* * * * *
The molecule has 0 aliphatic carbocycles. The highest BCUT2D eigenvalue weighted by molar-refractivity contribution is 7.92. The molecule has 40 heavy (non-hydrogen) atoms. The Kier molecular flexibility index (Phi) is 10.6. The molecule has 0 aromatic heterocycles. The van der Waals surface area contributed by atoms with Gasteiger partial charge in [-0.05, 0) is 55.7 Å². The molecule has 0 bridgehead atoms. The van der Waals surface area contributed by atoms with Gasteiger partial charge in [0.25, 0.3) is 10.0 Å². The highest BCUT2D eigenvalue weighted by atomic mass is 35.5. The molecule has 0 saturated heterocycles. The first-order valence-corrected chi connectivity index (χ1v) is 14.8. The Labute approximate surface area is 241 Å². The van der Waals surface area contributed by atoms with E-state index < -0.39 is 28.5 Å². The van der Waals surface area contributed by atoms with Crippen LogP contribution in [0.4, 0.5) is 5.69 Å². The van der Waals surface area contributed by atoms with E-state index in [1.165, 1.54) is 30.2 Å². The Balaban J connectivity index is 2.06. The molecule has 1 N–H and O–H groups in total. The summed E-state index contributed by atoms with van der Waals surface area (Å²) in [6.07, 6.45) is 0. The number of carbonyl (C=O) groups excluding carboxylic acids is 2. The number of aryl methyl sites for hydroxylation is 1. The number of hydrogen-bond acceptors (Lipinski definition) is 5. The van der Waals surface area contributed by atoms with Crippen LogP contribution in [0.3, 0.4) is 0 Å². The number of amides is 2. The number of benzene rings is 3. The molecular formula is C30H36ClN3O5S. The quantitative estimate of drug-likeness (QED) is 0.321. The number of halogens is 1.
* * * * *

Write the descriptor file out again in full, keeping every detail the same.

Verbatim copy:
The molecule has 0 aliphatic carbocycles. The highest BCUT2D eigenvalue weighted by molar-refractivity contribution is 7.92. The molecule has 40 heavy (non-hydrogen) atoms. The Kier molecular flexibility index (Phi) is 10.6. The molecule has 0 aromatic heterocycles. The van der Waals surface area contributed by atoms with Gasteiger partial charge in [-0.05, 0) is 55.7 Å². The molecule has 0 bridgehead atoms. The van der Waals surface area contributed by atoms with Gasteiger partial charge in [0.25, 0.3) is 10.0 Å². The highest BCUT2D eigenvalue weighted by atomic mass is 35.5. The molecule has 0 saturated heterocycles. The first-order valence-corrected chi connectivity index (χ1v) is 14.8. The Labute approximate surface area is 241 Å². The van der Waals surface area contributed by atoms with E-state index < -0.39 is 28.5 Å². The van der Waals surface area contributed by atoms with Crippen LogP contribution in [0.4, 0.5) is 5.69 Å². The van der Waals surface area contributed by atoms with E-state index in [1.165, 1.54) is 30.2 Å². The Balaban J connectivity index is 2.06. The molecule has 1 N–H and O–H groups in total. The summed E-state index contributed by atoms with van der Waals surface area (Å²) in [6.07, 6.45) is 0. The number of carbonyl (C=O) groups excluding carboxylic acids is 2. The number of aryl methyl sites for hydroxylation is 1. The number of hydrogen-bond acceptors (Lipinski definition) is 5. The van der Waals surface area contributed by atoms with Crippen LogP contribution in [0.3, 0.4) is 0 Å². The number of amides is 2. The number of benzene rings is 3. The molecular formula is C30H36ClN3O5S. The quantitative estimate of drug-likeness (QED) is 0.321. The number of halogens is 1.